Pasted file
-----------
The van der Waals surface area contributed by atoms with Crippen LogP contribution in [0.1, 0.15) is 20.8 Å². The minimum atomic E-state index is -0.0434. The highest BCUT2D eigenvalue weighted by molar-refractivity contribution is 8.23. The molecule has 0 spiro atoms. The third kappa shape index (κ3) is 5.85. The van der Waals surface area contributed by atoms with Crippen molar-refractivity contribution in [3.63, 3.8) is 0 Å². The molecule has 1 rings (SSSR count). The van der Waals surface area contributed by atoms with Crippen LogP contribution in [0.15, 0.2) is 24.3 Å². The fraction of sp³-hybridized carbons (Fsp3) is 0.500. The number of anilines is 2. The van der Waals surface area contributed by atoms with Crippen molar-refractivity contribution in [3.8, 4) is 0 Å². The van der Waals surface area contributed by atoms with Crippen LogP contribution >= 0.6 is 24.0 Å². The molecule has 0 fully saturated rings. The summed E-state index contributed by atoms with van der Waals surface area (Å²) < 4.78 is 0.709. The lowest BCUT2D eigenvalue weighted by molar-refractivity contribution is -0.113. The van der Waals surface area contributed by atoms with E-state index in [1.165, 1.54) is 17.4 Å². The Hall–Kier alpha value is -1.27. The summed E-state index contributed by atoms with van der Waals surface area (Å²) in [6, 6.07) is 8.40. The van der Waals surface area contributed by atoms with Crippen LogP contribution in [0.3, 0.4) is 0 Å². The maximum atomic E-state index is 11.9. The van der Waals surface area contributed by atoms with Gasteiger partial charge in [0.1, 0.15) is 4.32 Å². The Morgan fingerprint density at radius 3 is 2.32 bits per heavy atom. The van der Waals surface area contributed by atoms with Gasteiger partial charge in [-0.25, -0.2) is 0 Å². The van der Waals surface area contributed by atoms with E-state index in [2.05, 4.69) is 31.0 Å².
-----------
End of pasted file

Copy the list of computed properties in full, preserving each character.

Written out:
The van der Waals surface area contributed by atoms with Crippen LogP contribution in [0.1, 0.15) is 20.8 Å². The minimum atomic E-state index is -0.0434. The highest BCUT2D eigenvalue weighted by molar-refractivity contribution is 8.23. The molecule has 0 spiro atoms. The third kappa shape index (κ3) is 5.85. The van der Waals surface area contributed by atoms with Crippen molar-refractivity contribution in [3.63, 3.8) is 0 Å². The molecule has 1 rings (SSSR count). The van der Waals surface area contributed by atoms with Crippen LogP contribution in [0.15, 0.2) is 24.3 Å². The fraction of sp³-hybridized carbons (Fsp3) is 0.500. The number of anilines is 2. The van der Waals surface area contributed by atoms with Crippen molar-refractivity contribution in [3.8, 4) is 0 Å². The van der Waals surface area contributed by atoms with Crippen LogP contribution >= 0.6 is 24.0 Å². The molecule has 0 fully saturated rings. The summed E-state index contributed by atoms with van der Waals surface area (Å²) < 4.78 is 0.709. The lowest BCUT2D eigenvalue weighted by molar-refractivity contribution is -0.113. The van der Waals surface area contributed by atoms with E-state index in [1.165, 1.54) is 17.4 Å². The Hall–Kier alpha value is -1.27. The summed E-state index contributed by atoms with van der Waals surface area (Å²) in [6, 6.07) is 8.40. The van der Waals surface area contributed by atoms with Crippen LogP contribution in [0.3, 0.4) is 0 Å². The maximum atomic E-state index is 11.9. The van der Waals surface area contributed by atoms with Gasteiger partial charge in [0.1, 0.15) is 4.32 Å². The Morgan fingerprint density at radius 3 is 2.32 bits per heavy atom. The van der Waals surface area contributed by atoms with Gasteiger partial charge in [-0.25, -0.2) is 0 Å². The van der Waals surface area contributed by atoms with E-state index in [2.05, 4.69) is 31.0 Å².